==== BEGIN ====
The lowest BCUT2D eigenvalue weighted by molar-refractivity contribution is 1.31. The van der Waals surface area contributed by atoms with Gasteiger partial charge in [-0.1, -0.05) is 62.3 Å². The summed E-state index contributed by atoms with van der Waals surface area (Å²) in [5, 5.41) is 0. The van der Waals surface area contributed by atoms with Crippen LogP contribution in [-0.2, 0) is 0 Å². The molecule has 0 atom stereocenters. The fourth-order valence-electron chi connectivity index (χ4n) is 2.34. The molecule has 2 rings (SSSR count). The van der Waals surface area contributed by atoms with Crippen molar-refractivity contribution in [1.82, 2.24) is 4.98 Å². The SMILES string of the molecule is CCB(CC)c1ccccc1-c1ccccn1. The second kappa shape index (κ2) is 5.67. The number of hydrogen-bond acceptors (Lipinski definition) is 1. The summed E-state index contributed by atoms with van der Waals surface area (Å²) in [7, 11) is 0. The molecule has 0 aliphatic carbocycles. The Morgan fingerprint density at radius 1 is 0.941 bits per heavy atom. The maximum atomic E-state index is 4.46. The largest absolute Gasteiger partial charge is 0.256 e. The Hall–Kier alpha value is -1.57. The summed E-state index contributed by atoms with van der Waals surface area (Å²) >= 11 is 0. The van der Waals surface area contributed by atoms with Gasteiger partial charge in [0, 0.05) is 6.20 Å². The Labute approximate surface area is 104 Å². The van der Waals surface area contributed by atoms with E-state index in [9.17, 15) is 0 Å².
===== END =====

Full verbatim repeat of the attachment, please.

The lowest BCUT2D eigenvalue weighted by molar-refractivity contribution is 1.31. The van der Waals surface area contributed by atoms with Gasteiger partial charge in [-0.1, -0.05) is 62.3 Å². The summed E-state index contributed by atoms with van der Waals surface area (Å²) in [5, 5.41) is 0. The van der Waals surface area contributed by atoms with Crippen LogP contribution in [-0.2, 0) is 0 Å². The molecule has 0 atom stereocenters. The fourth-order valence-electron chi connectivity index (χ4n) is 2.34. The molecule has 2 rings (SSSR count). The van der Waals surface area contributed by atoms with Crippen molar-refractivity contribution in [1.82, 2.24) is 4.98 Å². The SMILES string of the molecule is CCB(CC)c1ccccc1-c1ccccn1. The second kappa shape index (κ2) is 5.67. The number of hydrogen-bond acceptors (Lipinski definition) is 1. The summed E-state index contributed by atoms with van der Waals surface area (Å²) in [7, 11) is 0. The molecule has 0 aliphatic carbocycles. The Morgan fingerprint density at radius 1 is 0.941 bits per heavy atom. The maximum atomic E-state index is 4.46. The largest absolute Gasteiger partial charge is 0.256 e. The Hall–Kier alpha value is -1.57. The summed E-state index contributed by atoms with van der Waals surface area (Å²) >= 11 is 0. The van der Waals surface area contributed by atoms with Gasteiger partial charge in [0, 0.05) is 6.20 Å². The Labute approximate surface area is 104 Å². The van der Waals surface area contributed by atoms with E-state index in [9.17, 15) is 0 Å².